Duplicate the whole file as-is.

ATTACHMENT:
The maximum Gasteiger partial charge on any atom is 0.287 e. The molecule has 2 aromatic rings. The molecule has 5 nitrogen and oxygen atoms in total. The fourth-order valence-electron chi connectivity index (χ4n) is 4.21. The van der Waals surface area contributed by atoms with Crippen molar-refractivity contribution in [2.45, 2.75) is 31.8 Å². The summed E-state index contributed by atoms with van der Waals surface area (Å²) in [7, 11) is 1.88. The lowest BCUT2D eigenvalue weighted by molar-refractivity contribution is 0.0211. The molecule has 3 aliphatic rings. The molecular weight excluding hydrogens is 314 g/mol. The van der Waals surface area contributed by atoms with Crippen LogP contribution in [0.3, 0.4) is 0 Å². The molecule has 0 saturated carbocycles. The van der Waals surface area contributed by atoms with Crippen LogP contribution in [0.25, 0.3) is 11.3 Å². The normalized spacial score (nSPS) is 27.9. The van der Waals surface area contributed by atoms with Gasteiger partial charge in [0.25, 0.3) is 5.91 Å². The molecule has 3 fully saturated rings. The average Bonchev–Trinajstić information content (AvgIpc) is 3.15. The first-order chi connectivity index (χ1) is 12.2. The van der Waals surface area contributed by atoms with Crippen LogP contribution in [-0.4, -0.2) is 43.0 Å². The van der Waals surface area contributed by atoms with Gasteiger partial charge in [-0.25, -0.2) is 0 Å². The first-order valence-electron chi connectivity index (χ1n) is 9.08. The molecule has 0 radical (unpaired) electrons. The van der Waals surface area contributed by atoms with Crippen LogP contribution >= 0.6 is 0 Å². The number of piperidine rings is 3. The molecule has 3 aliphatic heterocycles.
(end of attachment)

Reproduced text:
The maximum Gasteiger partial charge on any atom is 0.287 e. The molecule has 2 aromatic rings. The molecule has 5 nitrogen and oxygen atoms in total. The fourth-order valence-electron chi connectivity index (χ4n) is 4.21. The van der Waals surface area contributed by atoms with Crippen molar-refractivity contribution in [2.45, 2.75) is 31.8 Å². The summed E-state index contributed by atoms with van der Waals surface area (Å²) in [7, 11) is 1.88. The lowest BCUT2D eigenvalue weighted by molar-refractivity contribution is 0.0211. The molecule has 3 aliphatic rings. The molecular weight excluding hydrogens is 314 g/mol. The van der Waals surface area contributed by atoms with Crippen LogP contribution in [0.3, 0.4) is 0 Å². The molecule has 0 saturated carbocycles. The van der Waals surface area contributed by atoms with Crippen LogP contribution in [0.25, 0.3) is 11.3 Å². The normalized spacial score (nSPS) is 27.9. The van der Waals surface area contributed by atoms with Gasteiger partial charge in [0.25, 0.3) is 5.91 Å². The molecule has 3 fully saturated rings. The average Bonchev–Trinajstić information content (AvgIpc) is 3.15. The first-order chi connectivity index (χ1) is 12.2. The van der Waals surface area contributed by atoms with Crippen LogP contribution in [-0.4, -0.2) is 43.0 Å². The van der Waals surface area contributed by atoms with Gasteiger partial charge in [-0.25, -0.2) is 0 Å². The first-order valence-electron chi connectivity index (χ1n) is 9.08. The molecule has 0 radical (unpaired) electrons. The van der Waals surface area contributed by atoms with Crippen LogP contribution >= 0.6 is 0 Å². The number of piperidine rings is 3. The molecule has 3 aliphatic heterocycles.